Conversely, images obtained through geodetic inversion analysis of Global Navigation Satellite System (GNSS) data in most previous studies imposed smooth slip distributions with continuous boundaries; for example, slip deficit and backslip distributions during interseismic periods (e.g., Suwa et al. 2006; Hashimoto et al. 2012; Loveless and Meade 2011), and afterslip distributions of large interplate earthquakes (e.g., Yagi et al. 2001; Miyazaki et al. 2004; Ozawa et al. 2012; Yamagiwa et al. 2015). Commonly, when conducting geodetic data inversion, available observational data are insufficient, and the smoothness constraint is treated as a priori information based on methods such as Bayes’ theorem (e.g., Yabuki and Matsu’ura 1992) and Kalman filtering (e.g., Segall and Matthews 1997). In addition to convenience and traditional reasons, the smoothness constraint is derived by considering the process of earthquake rupture, where the spatial variation of fault slip must be smooth to some degree (Yabuki and Matsu’ura 1992).

Recently, sparsity constraints have been introduced into geodetic inversions (e.g., Evans and Meade 2012). Sparse modeling is a form of statistical analysis for solving a problem by introducing the sparsity of the solution as a priori information. Evans and Meade (2012) applied the absolute value (L1) regularization approach (Tibshirani 1996) to the coseismic slip and afterslip of the 2011 Tohoku-Oki earthquake for geodetic data inversion. Using onshore GNSS observational data, compact and sharply varying afterslip distributions along the coast were obtained, and the slip areas were significantly different from other studies that used a smoothness constraint (e.g., Iinuma et al. 2012; Ozawa et al. 2012; Yamagiwa et al. 2015). The maximum slip estimated using a sparsity constraint was comparable to other studies. However, we have questions regarding the application of other shapes of slip distribution, because the estimated maximum slip was 1.7 times greater than the input value in a resolution test with a ring-shaped input slip distribution (Evans and Meade 2012).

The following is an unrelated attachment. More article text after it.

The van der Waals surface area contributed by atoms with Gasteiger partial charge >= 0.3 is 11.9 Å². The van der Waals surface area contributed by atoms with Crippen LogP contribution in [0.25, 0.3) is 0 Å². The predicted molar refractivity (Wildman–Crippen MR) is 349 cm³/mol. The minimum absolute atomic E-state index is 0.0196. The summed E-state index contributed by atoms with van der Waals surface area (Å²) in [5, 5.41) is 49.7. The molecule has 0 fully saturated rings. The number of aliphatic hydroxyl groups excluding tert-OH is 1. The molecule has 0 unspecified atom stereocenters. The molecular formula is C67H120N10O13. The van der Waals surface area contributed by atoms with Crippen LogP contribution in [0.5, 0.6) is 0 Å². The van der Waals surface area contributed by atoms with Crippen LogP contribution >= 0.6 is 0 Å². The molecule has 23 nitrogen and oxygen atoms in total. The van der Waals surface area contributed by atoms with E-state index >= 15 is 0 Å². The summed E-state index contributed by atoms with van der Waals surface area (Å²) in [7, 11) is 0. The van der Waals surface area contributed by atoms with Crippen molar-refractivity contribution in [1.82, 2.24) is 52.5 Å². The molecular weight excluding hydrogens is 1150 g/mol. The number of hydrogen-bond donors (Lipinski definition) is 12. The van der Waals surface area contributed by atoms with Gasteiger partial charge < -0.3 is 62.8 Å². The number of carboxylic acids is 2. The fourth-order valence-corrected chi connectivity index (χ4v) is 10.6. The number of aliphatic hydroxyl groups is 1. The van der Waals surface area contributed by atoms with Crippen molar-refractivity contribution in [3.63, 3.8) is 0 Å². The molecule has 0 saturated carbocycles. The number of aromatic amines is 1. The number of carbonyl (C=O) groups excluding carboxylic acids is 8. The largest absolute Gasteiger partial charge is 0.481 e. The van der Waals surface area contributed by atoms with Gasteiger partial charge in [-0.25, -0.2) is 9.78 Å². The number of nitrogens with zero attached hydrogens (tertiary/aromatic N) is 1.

Furthermore, another constraint focusing on long-term velocity discontinuity across faults has been introduced (Johnson and Fukuda 2010). Mixed linear–nonlinear Bayesian inversion was applied to the distributions of locked and creeping patches on faults, by incorporated a locking parameter for each patch that indicates whether a patch is completely locked (no slip) or creeping (Johnson and Fukuda 2010). If the amount and quality of the data are sufficient, introduction of such additional parameters is valid for resolving spatially complex slip distributions. However, our purpose in this study is to propose a method, which analyze rather small amounts of low-quality data from the slip on the plate interface beneath the ocean bottom. Thus, we consider a more efficient method, which requires fewer parameters to be estimated.